I shouldn’t do this to myself. I wanted to write a bit about the period of evangelization and precatechumenate. I know there are many misunderstandings about this part of the process. The biggest one is that there’s a “schedule” for the precatechumenate. There isn’t one. At least, there shouldn’t be. So, to find some examples of what parishes might be doing, I Googled “RCIA schedule.”
Should the RCIA process look like this?
The first result that came up was schedule that began in mid-June and ends with the Easter Vigil.
It starts with a period called “Inquiry” that consists of six every-other-week classes.
After a couple weeks off, the weekly “Precatechumenate” classes start at the beginning of September. These classes are a read-through of the U.S. Catholic Catechism for Adults, two-chapters per week for eleven weeks (no “class” on Halloween or Thanksgiving).
The Rite of Welcoming / Rite of Acceptance is scheduled for the First Sunday of Advent. This begins the “Catechumenate.” The following Tuesday evening, the weekly read-through of the catechism continues until the First Sunday Lent in mid-February.
“Purification & Enlightenment” begins with the next chapter in the catechism and continues until Easter Vigil.
That schedule covers all 36 chapters of the catechism. There is no distinction among the periods of the process other than the celebration of the rites.
I need to breathe for a moment.
The heart of the RCIA is an encounter with Jesus Christ
I am sure parishes that do this kind of thing have good intentions. But why do we so often do things like this to our seekers? What are we hoping to accomplish?
Way back in 1979, about a year after he was elected, Pope John Paul II wrote “On Catechesis in Our Time.” In that document, the pope uses the word “Christocentricity.” By using that word, he “intended to stress that at the heart of catechesis we find, in essence, a Person, the Person of Jesus of Nazareth” (5).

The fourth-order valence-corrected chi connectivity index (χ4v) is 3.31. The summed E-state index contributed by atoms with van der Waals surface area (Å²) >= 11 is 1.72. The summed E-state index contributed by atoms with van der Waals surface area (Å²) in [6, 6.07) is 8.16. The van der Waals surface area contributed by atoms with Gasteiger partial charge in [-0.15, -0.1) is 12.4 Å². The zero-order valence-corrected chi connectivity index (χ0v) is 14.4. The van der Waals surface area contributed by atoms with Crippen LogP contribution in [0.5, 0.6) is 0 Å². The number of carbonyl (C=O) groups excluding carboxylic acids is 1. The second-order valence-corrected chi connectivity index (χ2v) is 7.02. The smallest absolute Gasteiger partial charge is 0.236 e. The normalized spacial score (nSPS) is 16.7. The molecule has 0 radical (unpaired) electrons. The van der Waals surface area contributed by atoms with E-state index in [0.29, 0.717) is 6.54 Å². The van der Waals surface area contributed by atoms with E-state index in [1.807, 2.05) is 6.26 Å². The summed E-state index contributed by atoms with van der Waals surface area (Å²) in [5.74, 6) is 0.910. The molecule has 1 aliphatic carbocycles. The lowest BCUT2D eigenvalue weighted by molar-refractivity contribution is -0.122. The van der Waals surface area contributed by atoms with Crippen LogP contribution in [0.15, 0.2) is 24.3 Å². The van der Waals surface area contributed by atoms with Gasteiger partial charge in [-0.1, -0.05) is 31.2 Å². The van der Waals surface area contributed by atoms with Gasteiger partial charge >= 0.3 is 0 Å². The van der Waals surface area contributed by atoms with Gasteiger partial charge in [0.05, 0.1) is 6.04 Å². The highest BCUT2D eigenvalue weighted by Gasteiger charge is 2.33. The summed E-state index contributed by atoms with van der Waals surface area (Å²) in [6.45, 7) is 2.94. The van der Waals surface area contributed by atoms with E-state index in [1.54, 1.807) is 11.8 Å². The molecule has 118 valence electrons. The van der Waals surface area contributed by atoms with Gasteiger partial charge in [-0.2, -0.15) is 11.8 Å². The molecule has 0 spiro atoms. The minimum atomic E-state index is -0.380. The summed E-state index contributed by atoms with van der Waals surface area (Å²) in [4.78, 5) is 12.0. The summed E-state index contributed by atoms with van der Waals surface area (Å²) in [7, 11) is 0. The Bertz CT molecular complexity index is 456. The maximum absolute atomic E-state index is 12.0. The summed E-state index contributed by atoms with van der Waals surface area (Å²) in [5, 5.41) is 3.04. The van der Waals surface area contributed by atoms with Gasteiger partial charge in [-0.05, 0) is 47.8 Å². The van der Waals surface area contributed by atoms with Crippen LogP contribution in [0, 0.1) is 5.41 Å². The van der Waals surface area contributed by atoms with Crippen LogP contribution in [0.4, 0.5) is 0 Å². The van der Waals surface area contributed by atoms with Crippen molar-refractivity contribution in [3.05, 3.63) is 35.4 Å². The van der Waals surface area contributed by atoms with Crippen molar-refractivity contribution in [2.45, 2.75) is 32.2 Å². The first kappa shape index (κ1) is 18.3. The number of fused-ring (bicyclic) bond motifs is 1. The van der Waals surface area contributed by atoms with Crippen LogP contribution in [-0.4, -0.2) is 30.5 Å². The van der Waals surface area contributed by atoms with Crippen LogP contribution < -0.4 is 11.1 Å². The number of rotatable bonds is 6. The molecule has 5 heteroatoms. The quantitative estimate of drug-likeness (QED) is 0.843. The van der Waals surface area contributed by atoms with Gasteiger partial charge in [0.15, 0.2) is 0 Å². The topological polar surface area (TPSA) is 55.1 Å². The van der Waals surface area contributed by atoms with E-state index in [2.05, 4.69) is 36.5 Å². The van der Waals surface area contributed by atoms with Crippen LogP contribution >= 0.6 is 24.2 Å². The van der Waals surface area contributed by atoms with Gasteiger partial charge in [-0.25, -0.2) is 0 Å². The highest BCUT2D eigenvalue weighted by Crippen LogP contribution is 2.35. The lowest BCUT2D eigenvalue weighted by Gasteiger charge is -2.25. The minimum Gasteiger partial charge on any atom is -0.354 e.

Everything we do as catechists has to help seekers encounter the mystery of Christ. “The definitive aim of catechesis,” said the pope, “is to put people not only in touch but in communion, in intimacy, with Jesus Christ” (5).
Now, if you are already a disciple, if you encounter the mystery of Christ every day, if you are in communion, in intimacy with the Person of Jesus of Nazareth, you are already centered on Christ. You are “Christocentric.” And for you, a chapter-by-chapter read-through of the catechism may indeed lead you to deeper intimacy with Jesus.
But if you are not yet “Christocentric,” if you don’t yet know Christ or have only just begun to know Christ, you need someone to help you get “not only in touch, but in communion, in intimacy with Jesus Christ.” And that won’t happen by reading the catechism. The Person of Jesus of Nazareth is not in a book.
“This teaching is not a body of abstract truths,” said Pope John Paul II. “It is the communication of the living mystery of God” (7).
The RCIA leads your seekers to an encounter
So how do we do that? How do we bring the seekers to an encounter with mystery? Pope Francis gives us an answer:
On the lips of the catechist the first proclamation must ring out over and over:
“Jesus Christ loves you; he gave his life to save you; and now he is living at your side every day to enlighten, strengthen and free you.” (Joy of the Gospel, 164)
When you look through the entire catechism, there are obviously some things the church teaches that are more important than other things. Pope Francis says we have to focus on the one, most important thing. Like Pope John Paul II, he is telling us our catechesis has to be “Christocentric.”
“To get diverted by many secondary or superfluous things does not help,” said Pope Francis. “What helps is to focus on the fundamental reality, which is the encounter with Christ, with his mercy and with his love, and to love our brothers and sisters as he has loved us” (October 14, 2013).
To be “Christocentric” catechists, we must lead seekers to that transformative encounter the Person of Jesus of Nazareth so that they know they are loved, saved, and freed. We do that over and over, deeper and deeper. There is nothing else. We have no other job as catechists.
I’ll get to the article on precatechumenate soon. I promise to stay away from Google. But more importantly, I promise to try to be more “Christocentric” and focus on the core message:
“Jesus Christ loves you; he gave his life to save you; and now he is living at your side every day to enlighten, strengthen and free you.”
How are you leading your seekers to an encounter with Christ? What has helped the most with being a “Christocentric” catechist? Share your thoughts in the comments below.
- How do you know if your seekers are ready for the next step in the catechumenate process?
- What is a rite and why does it matter for catechumenate teams?
- One Latin phrase that was not translated in the initiation rites
- Q&A: Proxies for the scrutinies
- How do we avoid “judgement” when looking for conversion in the seekers?
- 46 ways to accompany seekers even if you’re not in charge of the RCIA process
- Q&A: What do we do about RCIA seekers who don’t go to Mass?
- Be sure your RCIA sponsors have what it takes
- Why the role of “sponsor” is so important in the RCIA
- How the RCIA rites move seekers from the old to the new
Photo by Marvin Ronsdorf on Unsplash